Using the requirements and site survey the new design is created using a series of interconnected geometric shapes. The final design should create a pleasing picture on paper and each element that comprises the design should be the correct size for its intended purpose. For example, if the terrace needs to seat 6 people for dinner it must be large enough to hold a table of the correct size with room to pull out chairs so that people can sit down and stand up comfortably.

The design must addresses any sloping parts of the garden. If flat spaces are required for lawns, seating areas, etc and the site is sloping retaining walls will be required -these should be shown clearly on the plan.

The new design should be drawn to scale in ink on a piece of tracing paper. Everything must be labelled clearly including wall heights, paved areas, lawn, edgings, pergolas, planted areas, walls with their heights, water features.

5. Choose construction materials

Select materials for constructing each area and make sure these are labelled on the plan. There are many different construction materials available and these vary greatly in price and quality. Research DIY stores, garden centres, and landscape and building suppliers to find materials that suit the intended purpose, and fit the budget.

6. Create the planting plan

A planting plan is required that shows the location, type and numbers of plants clearly labelled with their Latin names for each planted area of the garden. Planting should comprise a mixture of evergreen and deciduous shrubs, herbaceous plants and bulbs that will give a year-round display of colour and scent. The plants give the garden structure and that important quality of seasonal change.

7. Create the construction plan

The construction plan helps remove margin for error and ensure the garden is constructed correctly to a high standard. The construction plan is a technical drawing that shows contractors how to construct specific features in the garden such as steps, pergolas, fences and retaining walls. It should contain details of required paving patterns and sections showing how paving is to be laid, how footings for walls are to be constructed, how edgings are to be laid.

8. Create the setting out plan

The setting out plan is another technical drawing that enables landscape contractors to construct the garden accurately. This plan shows the dimensions and location of all features in the garden. The central point of any circular features such as seating areas and lawns will be shown as a measurement from a fixed, measurable point such as the corner of the house. This plan will also show angular dimensions, wall heights relative to finished paving height, and the finished ground level of any terraced areas.

The setting out plan enables landscape contractors to quickly mark out the garden before they start building the garden. This allows them to check there are no errors in the design or survey and that the design will fit correctly into the space. It enables adjustments to the plan, if necessary, before construction work starts, thereby avoiding expensive mistakes further down the line.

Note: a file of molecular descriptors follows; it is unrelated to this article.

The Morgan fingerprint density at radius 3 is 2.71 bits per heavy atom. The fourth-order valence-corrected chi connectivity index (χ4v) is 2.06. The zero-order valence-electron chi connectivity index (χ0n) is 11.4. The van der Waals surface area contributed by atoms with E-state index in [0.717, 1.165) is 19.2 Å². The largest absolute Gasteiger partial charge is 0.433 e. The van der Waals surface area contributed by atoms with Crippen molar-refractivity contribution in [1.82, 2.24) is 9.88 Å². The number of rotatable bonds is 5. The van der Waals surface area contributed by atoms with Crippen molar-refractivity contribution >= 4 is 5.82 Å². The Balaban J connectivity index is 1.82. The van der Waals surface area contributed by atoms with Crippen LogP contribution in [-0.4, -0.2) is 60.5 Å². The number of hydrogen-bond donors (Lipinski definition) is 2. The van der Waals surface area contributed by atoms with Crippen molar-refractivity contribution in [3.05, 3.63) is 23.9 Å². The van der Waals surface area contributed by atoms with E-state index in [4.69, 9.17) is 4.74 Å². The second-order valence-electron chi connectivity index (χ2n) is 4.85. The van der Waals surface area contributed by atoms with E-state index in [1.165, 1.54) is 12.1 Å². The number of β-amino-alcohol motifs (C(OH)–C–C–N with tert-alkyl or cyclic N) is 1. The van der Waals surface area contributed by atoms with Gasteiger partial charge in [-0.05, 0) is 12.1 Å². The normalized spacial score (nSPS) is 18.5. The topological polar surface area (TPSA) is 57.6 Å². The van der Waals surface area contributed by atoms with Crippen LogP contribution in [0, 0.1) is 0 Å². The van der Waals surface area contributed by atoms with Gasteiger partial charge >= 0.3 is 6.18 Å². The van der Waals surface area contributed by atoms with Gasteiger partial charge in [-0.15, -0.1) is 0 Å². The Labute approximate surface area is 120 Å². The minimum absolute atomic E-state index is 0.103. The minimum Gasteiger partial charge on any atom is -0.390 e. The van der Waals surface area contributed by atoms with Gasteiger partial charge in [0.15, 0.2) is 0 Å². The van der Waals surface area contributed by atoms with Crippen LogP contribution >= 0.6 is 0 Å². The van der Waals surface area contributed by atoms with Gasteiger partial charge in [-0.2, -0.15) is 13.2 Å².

Linsey Evans is a garden designer who specialises in designing sloping gardens and tricky spaces.

Visit the Linseysgardens Web site today and get in touch if you need help designing your garden.

Designing a Perfect Garden

Meditation Water Gardens

meditation water gardens
Villa d’Este at Tivoli

From history’s earliest time, man has endeavored to have a sanctuary-like setting to free his mind and body from stress, make a connection with “the gods” and to commune with nature in his own way. For centuries, man has created meditation water gardens to help with the task.

Zen gardens were some of the earliest meditation water gardens designs. They use earth’s basic elements – earth, rock, water and sky to create a setting that summons serenity at every turn. Plantings in the Zen garden make up an assorted ecosystem that’s surrounded by walls or some other means to set it off from the area surrounding it.

Zen gardens vary in their makeup according to the region of the garden. For example, a Zen garden in New York will look very different from one in California. The environment of the surroundings should incorporate the elements that are designed in the garden.

The main purpose for man-made meditation water gardens is to display a water feature along with plants and possibly fish so that it becomes a focal point of a garden or area that is used for meditation and relaxation.

Ancient Persian and Chinese gardens have existed for centuries and became popular in Europe during the sixteenth century. The early Greeks used elements such as steam-powered mechanical birds that sang and there are many European palaces that have incorporated many such unique devices.

One of the best known water gardens in Europe is Italy’s Villa d’Este at Tivoli. The 1550 A.D. garden features fountains and grottoes and water-powered figures that spout water.

With all of the products now available, it’s easy to design and implement a meditation water garden – whether you only a small patio or porch or a large area in your yard.

Landscape Architecture

landscape architecture,what is landscape architecture,landscaping architecture
Landscape Architecture
By David Widelock

What is Landscape Architecture